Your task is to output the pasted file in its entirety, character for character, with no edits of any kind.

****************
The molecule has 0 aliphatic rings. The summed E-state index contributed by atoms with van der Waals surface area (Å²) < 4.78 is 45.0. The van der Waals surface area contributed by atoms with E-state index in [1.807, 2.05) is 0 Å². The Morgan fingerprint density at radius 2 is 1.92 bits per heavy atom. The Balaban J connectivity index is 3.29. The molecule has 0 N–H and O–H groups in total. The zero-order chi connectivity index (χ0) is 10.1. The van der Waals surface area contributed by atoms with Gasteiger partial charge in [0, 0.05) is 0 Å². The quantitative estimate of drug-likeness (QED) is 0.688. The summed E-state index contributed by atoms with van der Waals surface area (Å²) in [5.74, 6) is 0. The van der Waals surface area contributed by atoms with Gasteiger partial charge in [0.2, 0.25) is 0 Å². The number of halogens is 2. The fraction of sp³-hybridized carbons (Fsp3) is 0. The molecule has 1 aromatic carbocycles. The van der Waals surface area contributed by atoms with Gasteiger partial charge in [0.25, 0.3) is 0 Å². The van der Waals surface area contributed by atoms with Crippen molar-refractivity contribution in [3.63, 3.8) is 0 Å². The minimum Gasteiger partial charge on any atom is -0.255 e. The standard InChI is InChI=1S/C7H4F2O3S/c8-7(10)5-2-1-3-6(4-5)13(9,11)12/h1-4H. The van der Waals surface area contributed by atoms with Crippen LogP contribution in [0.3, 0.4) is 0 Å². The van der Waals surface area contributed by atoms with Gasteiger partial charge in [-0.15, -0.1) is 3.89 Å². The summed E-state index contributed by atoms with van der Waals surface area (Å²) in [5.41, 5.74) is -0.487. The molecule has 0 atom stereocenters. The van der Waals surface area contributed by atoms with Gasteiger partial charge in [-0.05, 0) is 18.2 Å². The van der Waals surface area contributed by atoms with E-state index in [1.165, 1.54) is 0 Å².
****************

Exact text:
The molecule has 0 aliphatic rings. The summed E-state index contributed by atoms with van der Waals surface area (Å²) < 4.78 is 45.0. The van der Waals surface area contributed by atoms with E-state index in [1.807, 2.05) is 0 Å². The Morgan fingerprint density at radius 2 is 1.92 bits per heavy atom. The Balaban J connectivity index is 3.29. The molecule has 0 N–H and O–H groups in total. The zero-order chi connectivity index (χ0) is 10.1. The van der Waals surface area contributed by atoms with Gasteiger partial charge in [0, 0.05) is 0 Å². The quantitative estimate of drug-likeness (QED) is 0.688. The summed E-state index contributed by atoms with van der Waals surface area (Å²) in [5.74, 6) is 0. The van der Waals surface area contributed by atoms with Gasteiger partial charge in [0.2, 0.25) is 0 Å². The number of halogens is 2. The fraction of sp³-hybridized carbons (Fsp3) is 0. The molecule has 1 aromatic carbocycles. The van der Waals surface area contributed by atoms with Gasteiger partial charge in [0.25, 0.3) is 0 Å². The van der Waals surface area contributed by atoms with Crippen molar-refractivity contribution in [3.63, 3.8) is 0 Å². The minimum Gasteiger partial charge on any atom is -0.255 e. The standard InChI is InChI=1S/C7H4F2O3S/c8-7(10)5-2-1-3-6(4-5)13(9,11)12/h1-4H. The van der Waals surface area contributed by atoms with Crippen LogP contribution in [0.3, 0.4) is 0 Å². The van der Waals surface area contributed by atoms with Gasteiger partial charge in [-0.15, -0.1) is 3.89 Å². The summed E-state index contributed by atoms with van der Waals surface area (Å²) in [5.41, 5.74) is -0.487. The molecule has 0 atom stereocenters. The van der Waals surface area contributed by atoms with Gasteiger partial charge in [-0.05, 0) is 18.2 Å². The van der Waals surface area contributed by atoms with E-state index in [1.165, 1.54) is 0 Å².